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Thread: Drills

  1. #1
    Senior Member mostlygold's Avatar
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    Default Drills

    Ever had certain drills that your dog just doesn't understand or the drill seems to confuse the dog no matter how you simplify it?

    I have done wagon wheel drills with all my dogs and they did very well, actually seemed to like it. The last dog I trained did not understand the drill at all. The more we tried the more confused she got. It really killed her attitude and she started bugging. There were no corrections, just call backs and moving up trying to get her to understand. I finally gave up on it and just ran cold blinds and big memory blinds with her. Wondering if anyone else had a particular drill that just didn't work for one of your dogs.

    Dawn
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  2. #2
    Senior Member truthseeker's Avatar
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    I had this one, I started working on the remote sit and no matter what I did she would avoid the board. I did everything to get her to do it move up and send she would run right over it, but I would move back 10 yards she would run over it, I would stop her and say place, she would go right to it. I would be thinking OK she has it "NO" move back another 5 yards back to square one.

    I tried everything, Finally I just sent her out stopped her, went out and put her where I wanted (With the here command )and then fine tune it with the come in whistle. It took a little longer, but we got through it.

    The real funny thing is when I stopped her and sent her on an angle back she would go right to it.

    Go Figure.
    Keith

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    Senior Member Evan's Avatar
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    It happens. But I believe most of the time when a certain dog has a problem with a given drill it has far more to do with how it's done than with the drill itself. That and lack of balance in overall training. Sometimes you have to know when to back out of it for a while, and just mark the dog...sometimes a week or two, and then ease back into it.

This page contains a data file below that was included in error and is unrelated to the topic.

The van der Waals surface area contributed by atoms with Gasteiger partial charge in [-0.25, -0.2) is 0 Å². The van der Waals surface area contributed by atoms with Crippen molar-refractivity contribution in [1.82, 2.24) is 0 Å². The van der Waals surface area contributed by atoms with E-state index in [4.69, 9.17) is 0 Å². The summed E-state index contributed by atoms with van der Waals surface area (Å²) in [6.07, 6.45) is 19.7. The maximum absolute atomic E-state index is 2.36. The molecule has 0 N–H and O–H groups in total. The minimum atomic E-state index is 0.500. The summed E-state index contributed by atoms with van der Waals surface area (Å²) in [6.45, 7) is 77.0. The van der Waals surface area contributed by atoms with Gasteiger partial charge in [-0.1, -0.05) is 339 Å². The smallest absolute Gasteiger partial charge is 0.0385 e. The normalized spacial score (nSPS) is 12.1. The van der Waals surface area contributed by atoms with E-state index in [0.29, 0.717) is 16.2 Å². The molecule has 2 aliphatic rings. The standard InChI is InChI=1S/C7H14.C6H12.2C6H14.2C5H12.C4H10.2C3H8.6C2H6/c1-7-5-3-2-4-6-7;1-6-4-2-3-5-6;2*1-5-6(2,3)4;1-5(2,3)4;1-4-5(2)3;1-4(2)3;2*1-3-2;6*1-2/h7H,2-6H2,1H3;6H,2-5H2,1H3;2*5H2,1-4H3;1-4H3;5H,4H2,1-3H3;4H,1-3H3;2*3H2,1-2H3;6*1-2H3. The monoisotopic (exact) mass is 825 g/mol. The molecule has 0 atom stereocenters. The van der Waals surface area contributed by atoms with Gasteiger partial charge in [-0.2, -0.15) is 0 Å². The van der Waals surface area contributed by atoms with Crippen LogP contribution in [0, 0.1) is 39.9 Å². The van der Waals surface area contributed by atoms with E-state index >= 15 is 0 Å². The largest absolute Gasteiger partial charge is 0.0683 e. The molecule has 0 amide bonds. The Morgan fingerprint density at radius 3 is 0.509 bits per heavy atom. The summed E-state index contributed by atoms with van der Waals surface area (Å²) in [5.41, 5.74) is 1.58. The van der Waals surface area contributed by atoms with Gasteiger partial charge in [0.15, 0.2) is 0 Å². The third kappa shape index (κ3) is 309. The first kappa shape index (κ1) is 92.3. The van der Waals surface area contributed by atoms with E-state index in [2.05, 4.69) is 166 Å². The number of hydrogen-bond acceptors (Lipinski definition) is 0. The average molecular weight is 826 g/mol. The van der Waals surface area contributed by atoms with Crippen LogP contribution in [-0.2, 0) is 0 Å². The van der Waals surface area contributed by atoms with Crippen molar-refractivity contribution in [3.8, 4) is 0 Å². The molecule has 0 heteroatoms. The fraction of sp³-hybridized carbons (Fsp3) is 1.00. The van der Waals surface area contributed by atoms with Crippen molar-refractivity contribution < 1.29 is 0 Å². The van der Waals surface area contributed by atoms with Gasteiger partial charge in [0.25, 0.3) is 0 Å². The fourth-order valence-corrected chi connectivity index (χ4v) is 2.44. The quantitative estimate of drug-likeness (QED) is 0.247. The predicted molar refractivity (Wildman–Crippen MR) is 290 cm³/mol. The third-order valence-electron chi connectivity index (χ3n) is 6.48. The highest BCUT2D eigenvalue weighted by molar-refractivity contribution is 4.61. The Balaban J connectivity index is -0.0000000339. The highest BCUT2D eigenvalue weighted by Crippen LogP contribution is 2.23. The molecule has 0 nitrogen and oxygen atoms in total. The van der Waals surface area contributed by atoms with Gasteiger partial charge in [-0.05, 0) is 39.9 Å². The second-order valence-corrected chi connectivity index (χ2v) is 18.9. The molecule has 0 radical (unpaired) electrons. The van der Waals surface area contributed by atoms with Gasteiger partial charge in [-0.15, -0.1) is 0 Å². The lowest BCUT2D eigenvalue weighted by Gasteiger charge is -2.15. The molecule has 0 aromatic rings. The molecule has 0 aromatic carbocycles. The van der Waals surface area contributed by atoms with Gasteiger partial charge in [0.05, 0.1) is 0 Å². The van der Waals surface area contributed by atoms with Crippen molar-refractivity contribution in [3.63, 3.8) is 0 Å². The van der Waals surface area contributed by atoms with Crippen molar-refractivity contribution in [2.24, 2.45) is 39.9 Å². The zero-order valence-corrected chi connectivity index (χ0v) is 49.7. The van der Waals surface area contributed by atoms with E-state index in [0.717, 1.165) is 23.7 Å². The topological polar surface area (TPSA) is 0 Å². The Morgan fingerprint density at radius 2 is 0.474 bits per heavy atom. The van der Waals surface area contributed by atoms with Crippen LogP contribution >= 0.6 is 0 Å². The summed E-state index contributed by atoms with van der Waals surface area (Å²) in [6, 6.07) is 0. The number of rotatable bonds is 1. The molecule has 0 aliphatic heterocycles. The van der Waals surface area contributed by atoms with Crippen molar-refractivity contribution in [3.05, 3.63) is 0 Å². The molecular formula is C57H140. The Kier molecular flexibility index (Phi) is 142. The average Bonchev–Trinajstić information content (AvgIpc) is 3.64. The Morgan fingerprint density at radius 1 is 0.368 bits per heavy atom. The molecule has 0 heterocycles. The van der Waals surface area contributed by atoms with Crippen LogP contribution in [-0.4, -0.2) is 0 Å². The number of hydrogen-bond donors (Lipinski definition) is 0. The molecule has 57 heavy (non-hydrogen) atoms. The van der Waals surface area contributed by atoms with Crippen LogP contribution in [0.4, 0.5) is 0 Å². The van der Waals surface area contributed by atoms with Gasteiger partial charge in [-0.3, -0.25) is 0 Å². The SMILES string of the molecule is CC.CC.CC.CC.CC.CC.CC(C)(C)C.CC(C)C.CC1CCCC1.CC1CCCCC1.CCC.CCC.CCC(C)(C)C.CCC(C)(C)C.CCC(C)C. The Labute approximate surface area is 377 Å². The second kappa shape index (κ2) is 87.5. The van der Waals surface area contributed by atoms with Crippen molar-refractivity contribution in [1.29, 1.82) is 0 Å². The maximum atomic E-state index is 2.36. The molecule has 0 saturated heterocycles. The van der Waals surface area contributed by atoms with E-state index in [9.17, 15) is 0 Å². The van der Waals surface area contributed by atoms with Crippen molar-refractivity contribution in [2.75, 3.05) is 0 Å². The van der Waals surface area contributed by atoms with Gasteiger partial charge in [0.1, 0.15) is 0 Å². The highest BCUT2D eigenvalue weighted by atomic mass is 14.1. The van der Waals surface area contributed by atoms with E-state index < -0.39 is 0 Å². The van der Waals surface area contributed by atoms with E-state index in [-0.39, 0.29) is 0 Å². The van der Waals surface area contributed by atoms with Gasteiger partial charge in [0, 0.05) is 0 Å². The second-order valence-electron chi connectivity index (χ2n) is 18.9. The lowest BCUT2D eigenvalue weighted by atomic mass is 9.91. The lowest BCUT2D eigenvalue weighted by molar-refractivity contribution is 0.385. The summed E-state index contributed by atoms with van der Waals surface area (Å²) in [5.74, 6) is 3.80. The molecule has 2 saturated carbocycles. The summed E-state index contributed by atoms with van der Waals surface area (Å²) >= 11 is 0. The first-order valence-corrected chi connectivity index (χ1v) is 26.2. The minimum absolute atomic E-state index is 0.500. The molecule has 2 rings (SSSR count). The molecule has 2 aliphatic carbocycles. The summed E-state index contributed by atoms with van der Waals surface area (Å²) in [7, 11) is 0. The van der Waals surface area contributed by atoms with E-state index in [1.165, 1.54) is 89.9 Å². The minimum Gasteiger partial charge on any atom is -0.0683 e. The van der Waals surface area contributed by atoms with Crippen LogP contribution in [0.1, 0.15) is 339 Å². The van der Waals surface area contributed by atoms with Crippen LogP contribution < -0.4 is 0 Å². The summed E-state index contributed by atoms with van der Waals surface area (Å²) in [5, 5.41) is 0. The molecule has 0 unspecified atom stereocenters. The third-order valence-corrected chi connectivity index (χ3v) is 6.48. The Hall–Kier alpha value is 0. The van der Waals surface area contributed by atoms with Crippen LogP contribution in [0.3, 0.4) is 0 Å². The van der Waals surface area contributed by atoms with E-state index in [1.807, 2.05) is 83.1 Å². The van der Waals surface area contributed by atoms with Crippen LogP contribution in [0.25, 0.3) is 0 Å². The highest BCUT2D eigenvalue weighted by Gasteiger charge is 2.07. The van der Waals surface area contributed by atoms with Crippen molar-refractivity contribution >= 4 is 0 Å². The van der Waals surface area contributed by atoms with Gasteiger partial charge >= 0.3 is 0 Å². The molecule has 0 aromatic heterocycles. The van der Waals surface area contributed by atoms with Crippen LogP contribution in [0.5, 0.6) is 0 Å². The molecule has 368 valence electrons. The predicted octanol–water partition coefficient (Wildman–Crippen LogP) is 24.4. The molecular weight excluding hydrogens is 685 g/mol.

Evan
    "Prepare your dog in such a manner that the work he is normally called upon to do under-whelms him, not overwhelms him." ~ Evan Graham

    “People who say it cannot be done should not interrupt those who are doing it.”

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    Senior Member truthseeker's Avatar
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    Quote Originally Posted by Evan View Post
    It happens. But I believe most of the time when a certain dog has a problem with a given drill it has far more to do with how it's done than with the drill itself. That and lack of balance in overall training. Sometimes you have to know when to back out of it for a while, and just mark the dog...sometimes a week or two, and then ease back into it.

    Evan
    I do not want to get off topic, But I have a question for Even. I feel if the balance between, fun bumpers, retrieves and praise is maintained within the training session there should not be a reason to move off task or the flow chart.

    I would greatly appreciate your opinion.

    Keith

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    Senior Member Evan's Avatar
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    Quote Originally Posted by truthseeker View Post
    I do not want to get off topic, But I have a question for Even. I feel if the balance between, fun bumpers, retrieves and praise is maintained within the training session there should not be a reason to move off task or the flow chart.

    I would greatly appreciate your opinion.

    Keith
    Keith,

    With most dogs I think you're right. One of Rex Carr's sayings ("Rex-ism's") I like most was "Leave something in it for the dog". That's where balance comes from. We read our dogs as we go along, and make sure the overall training regimen contains low stress, high excitement elements to balance out the repetitive, high concentration demands of many aspects of development.